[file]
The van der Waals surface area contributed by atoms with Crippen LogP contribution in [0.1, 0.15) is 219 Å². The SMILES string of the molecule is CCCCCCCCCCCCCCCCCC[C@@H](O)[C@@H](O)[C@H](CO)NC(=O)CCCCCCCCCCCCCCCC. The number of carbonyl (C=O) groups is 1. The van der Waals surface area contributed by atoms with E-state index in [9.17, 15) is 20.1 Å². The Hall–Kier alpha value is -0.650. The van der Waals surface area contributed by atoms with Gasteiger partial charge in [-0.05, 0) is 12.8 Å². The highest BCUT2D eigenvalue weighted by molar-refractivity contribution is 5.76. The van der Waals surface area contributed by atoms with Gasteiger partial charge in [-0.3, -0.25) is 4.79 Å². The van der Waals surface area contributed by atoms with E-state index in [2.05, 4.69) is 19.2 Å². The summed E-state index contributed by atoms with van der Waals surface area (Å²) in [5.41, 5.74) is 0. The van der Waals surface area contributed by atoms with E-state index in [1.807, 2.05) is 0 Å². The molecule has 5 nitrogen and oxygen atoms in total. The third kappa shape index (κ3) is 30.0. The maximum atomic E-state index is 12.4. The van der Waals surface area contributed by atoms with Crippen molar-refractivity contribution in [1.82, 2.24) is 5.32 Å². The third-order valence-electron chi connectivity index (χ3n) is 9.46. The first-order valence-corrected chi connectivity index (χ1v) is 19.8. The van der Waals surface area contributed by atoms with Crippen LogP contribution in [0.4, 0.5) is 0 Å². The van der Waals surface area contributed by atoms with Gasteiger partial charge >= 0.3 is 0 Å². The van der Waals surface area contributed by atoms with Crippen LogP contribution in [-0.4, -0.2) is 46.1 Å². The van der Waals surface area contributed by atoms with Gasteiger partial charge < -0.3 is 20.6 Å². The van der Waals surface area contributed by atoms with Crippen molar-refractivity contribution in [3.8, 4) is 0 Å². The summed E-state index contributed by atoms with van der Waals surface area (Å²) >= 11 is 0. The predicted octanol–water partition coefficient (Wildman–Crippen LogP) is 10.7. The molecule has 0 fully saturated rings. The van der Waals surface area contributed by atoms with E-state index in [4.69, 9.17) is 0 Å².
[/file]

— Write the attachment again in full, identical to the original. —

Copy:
The van der Waals surface area contributed by atoms with Crippen LogP contribution in [0.1, 0.15) is 219 Å². The SMILES string of the molecule is CCCCCCCCCCCCCCCCCC[C@@H](O)[C@@H](O)[C@H](CO)NC(=O)CCCCCCCCCCCCCCCC. The number of carbonyl (C=O) groups is 1. The van der Waals surface area contributed by atoms with E-state index in [9.17, 15) is 20.1 Å². The Hall–Kier alpha value is -0.650. The van der Waals surface area contributed by atoms with Gasteiger partial charge in [-0.05, 0) is 12.8 Å². The highest BCUT2D eigenvalue weighted by molar-refractivity contribution is 5.76. The van der Waals surface area contributed by atoms with Gasteiger partial charge in [-0.3, -0.25) is 4.79 Å². The van der Waals surface area contributed by atoms with E-state index in [2.05, 4.69) is 19.2 Å². The summed E-state index contributed by atoms with van der Waals surface area (Å²) in [5.41, 5.74) is 0. The van der Waals surface area contributed by atoms with E-state index in [1.807, 2.05) is 0 Å². The molecule has 5 nitrogen and oxygen atoms in total. The third kappa shape index (κ3) is 30.0. The maximum atomic E-state index is 12.4. The van der Waals surface area contributed by atoms with Crippen molar-refractivity contribution in [1.82, 2.24) is 5.32 Å². The third-order valence-electron chi connectivity index (χ3n) is 9.46. The first-order valence-corrected chi connectivity index (χ1v) is 19.8. The van der Waals surface area contributed by atoms with Crippen LogP contribution in [0.4, 0.5) is 0 Å². The van der Waals surface area contributed by atoms with Gasteiger partial charge >= 0.3 is 0 Å². The van der Waals surface area contributed by atoms with Crippen LogP contribution in [-0.4, -0.2) is 46.1 Å². The van der Waals surface area contributed by atoms with Gasteiger partial charge < -0.3 is 20.6 Å². The van der Waals surface area contributed by atoms with Crippen molar-refractivity contribution in [3.8, 4) is 0 Å². The summed E-state index contributed by atoms with van der Waals surface area (Å²) >= 11 is 0. The predicted octanol–water partition coefficient (Wildman–Crippen LogP) is 10.7. The molecule has 0 fully saturated rings. The van der Waals surface area contributed by atoms with E-state index in [4.69, 9.17) is 0 Å².